McCrae Boulevard at Green Gully should really be McRae Boulevard. I am not sure whether I was responsible for the mistake; I hope not! In the late 1880?s the Oaklands Hunt Club was formed following a ride along a trial laid by Farquhar* McRae heading south from Warlaby. Farquhar was in charge of the hunters of the partners leasing the late Walter Clark?s Genara Estate. The Mansfields? farms adjoined Glenara so, unsurprisingly a McRae lad married a Mansfield girl. (Full details available if required.)
(*Because of the given name, I might have assumed that the Bulla McRae?s were related to Dr. Farquhar McCrae, grantee of ?Moreland? who moved onto La Rose (Pascoe Vale South) until J.F.L. Foster challenged him to a duel because he?d been dudded re transfer of a run near Dandenong (where streets are named after both.) The good? doctor also failed to repay a loan his brother had given him. Twenty yearsago I did consider it possible that the Bulla McRaes had dropped a C from their name because of such behavior.)

John Mansfield bought the Melbourne Airport terminal site from J.C.Riddell in early days and by 1906, his son William John was living there. He set off to St Albans with two boys to take a horse to young McRae. His son, William John, sat beside him while young Hill from Danby Farm sat in the back of the jinker holding the reins of the led horse. To cut a long story short, there was no bridge and in crossing Bertams ford, they were all swept into the river with only young Hill surviving because he had disobediently wrapped the reins around his arm and the led horse pulled him to safety. The Hill family later (after W.W.1) moved to the Overnewton closer settlement, their block being nearer to St. Albans.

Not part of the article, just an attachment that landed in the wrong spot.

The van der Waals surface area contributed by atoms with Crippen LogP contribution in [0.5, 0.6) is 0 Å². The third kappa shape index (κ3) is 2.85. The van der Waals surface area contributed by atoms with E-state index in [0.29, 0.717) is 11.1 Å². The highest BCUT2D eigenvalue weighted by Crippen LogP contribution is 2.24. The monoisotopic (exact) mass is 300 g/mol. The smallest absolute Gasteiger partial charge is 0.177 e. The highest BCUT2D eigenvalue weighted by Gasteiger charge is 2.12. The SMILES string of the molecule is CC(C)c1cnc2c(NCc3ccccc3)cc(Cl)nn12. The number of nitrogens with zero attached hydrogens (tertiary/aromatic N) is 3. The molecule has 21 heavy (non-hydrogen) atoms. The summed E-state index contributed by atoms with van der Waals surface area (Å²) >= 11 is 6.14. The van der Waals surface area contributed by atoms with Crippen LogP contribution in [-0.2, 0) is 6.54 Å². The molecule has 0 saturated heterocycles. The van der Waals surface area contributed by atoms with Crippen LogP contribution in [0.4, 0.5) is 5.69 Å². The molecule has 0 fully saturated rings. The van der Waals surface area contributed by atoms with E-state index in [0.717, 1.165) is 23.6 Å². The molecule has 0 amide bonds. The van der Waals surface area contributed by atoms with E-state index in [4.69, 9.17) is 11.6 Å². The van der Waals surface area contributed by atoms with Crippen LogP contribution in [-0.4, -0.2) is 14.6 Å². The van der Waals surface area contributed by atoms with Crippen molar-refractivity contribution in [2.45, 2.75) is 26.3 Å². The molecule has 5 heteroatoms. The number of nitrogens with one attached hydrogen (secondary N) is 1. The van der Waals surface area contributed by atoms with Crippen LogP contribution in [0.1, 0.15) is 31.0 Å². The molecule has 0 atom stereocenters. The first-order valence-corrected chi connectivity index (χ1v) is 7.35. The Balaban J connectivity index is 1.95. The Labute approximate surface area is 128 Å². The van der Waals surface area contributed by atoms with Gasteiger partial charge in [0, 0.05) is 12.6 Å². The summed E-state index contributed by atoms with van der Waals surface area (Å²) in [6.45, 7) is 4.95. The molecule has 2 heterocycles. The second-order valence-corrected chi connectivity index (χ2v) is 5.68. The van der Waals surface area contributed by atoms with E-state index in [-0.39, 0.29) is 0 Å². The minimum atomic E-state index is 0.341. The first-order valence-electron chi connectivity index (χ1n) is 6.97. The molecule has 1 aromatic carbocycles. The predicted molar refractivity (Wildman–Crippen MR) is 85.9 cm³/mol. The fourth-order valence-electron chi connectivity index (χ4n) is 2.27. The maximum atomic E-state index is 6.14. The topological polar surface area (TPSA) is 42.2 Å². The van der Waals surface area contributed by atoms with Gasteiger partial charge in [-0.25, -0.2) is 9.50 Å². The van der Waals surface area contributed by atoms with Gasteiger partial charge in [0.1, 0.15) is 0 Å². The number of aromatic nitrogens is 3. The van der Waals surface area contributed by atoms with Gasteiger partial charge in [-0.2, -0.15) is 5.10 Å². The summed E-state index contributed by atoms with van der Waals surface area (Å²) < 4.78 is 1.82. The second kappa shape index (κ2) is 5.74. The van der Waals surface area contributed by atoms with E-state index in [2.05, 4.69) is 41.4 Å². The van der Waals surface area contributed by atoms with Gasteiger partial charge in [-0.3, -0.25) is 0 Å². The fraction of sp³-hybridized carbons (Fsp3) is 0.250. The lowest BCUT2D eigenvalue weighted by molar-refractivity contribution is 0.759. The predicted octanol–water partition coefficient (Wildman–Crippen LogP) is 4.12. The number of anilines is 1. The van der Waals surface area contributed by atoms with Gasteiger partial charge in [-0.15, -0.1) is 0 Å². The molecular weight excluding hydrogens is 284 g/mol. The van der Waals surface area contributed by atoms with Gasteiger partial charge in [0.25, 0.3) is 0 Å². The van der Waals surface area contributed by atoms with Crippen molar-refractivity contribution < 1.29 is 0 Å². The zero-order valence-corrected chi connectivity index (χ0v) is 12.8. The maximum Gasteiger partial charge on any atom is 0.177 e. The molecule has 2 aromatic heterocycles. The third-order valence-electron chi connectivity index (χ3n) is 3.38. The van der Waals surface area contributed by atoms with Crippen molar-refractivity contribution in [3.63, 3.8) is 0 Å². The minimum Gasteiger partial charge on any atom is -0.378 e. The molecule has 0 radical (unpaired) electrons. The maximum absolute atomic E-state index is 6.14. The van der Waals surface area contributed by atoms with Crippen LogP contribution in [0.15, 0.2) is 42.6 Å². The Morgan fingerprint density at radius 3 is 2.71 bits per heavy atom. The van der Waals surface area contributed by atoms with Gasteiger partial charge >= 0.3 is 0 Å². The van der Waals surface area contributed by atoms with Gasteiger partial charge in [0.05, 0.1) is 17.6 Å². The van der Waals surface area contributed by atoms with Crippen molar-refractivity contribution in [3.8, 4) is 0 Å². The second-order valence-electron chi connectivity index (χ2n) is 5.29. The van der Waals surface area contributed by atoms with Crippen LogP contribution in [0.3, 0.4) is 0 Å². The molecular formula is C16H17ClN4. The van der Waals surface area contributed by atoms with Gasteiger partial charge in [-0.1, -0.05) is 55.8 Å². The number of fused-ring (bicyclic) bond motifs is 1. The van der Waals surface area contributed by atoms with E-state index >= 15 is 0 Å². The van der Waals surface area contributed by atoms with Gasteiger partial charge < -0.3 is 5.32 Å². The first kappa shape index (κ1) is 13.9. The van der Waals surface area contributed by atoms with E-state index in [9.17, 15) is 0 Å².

Not all the successful applicants below received the grants for their blocks. Google TULLAMARINE, COUNTY OF BOURKE to get an online parish map showing the closer settlement in the south west corner. The homestead block and block 10 are two cases in point.
Block 10 was granted to my great uncle Alf Cock, who probably met the Woods family of Longwarry while he was visiting his brother, my grandfather, at Bunyip. Alf?s daughter later married a Woods girl. J.D.McFarlane , who was Shire President, is remembered by the ornate gates at the south west corner of the Keilor Recreation Reserve. If not for J.D.?s grandson, Gordon Henwood, Tullamarine?s history would still consist of one and a half foolscap pages and there would be no itellya.

We take the following from the Sunbury News :-As a result of the special land board, held at the Lands office, the whole of the Arundel and Annandale portions of the Overnewton estate were allotted to settlers, and not one-half of the applicants for blocks could be supplied. The land was subdivided into 22 holdings of areas ranging from seven to 122 acres, with values ranging from ?185 to ?1,175, and in the case of the homestead, ?3,100, the total value being about ?16,000. - Altogether 50 applicants appeared before the board, and these, it was shown by their applications, were worth, on an average, about ?300 each, in a number of cases being persons worth over ?1,000. Evidence of the applicants was taken, and great difficulty was experienced in determining between the claims in many cases.
The following were successful: Block 1, 66a., Patrick Fox, Keilor; block 2, 61a.,T. L. Andeason, Bacchus Marsh; block 3, 52a., J. Angus, Moonee Ponds; block 4, 59a., E. Angus, Moonee Ponds; block 5, 70a., A. Wallace, Cranbourne; block 6, 80a., J. Buchanan, Launching-place; block 7, 86a., A. Williamson, Moonee Ponds; block 8, 113a., Elizabeth Williamson, Moonee Ponds; block 9, 120a., M.Geraghty, Keilor; block 10, 114a., G.Woods, Longwarry; block 11, 32a., C.Youren, Albert Park; block 12, lla., J.M'Farlane, South Yarra; block 13, 9a., R. Griffiths, Keilor; block 14, 12a., J.Wallace, Clyde; block 15, 7a., A. Birch, Ascot Vale; block 16, 7a., J. Barr, Arundel ; block 17, 9a.,Mary Angus, Moonee Ponds; block 18, 7a., T. Birch, Keilor; block 19, 8a., Ellen Hassed, Keilor; block 20, 8a., Edward Hassed, Keilor; block 21, (homestead), 122a., Alee. Cobden, St. Kilda; block 22, 57a., Emma Cobden, St. Kilda.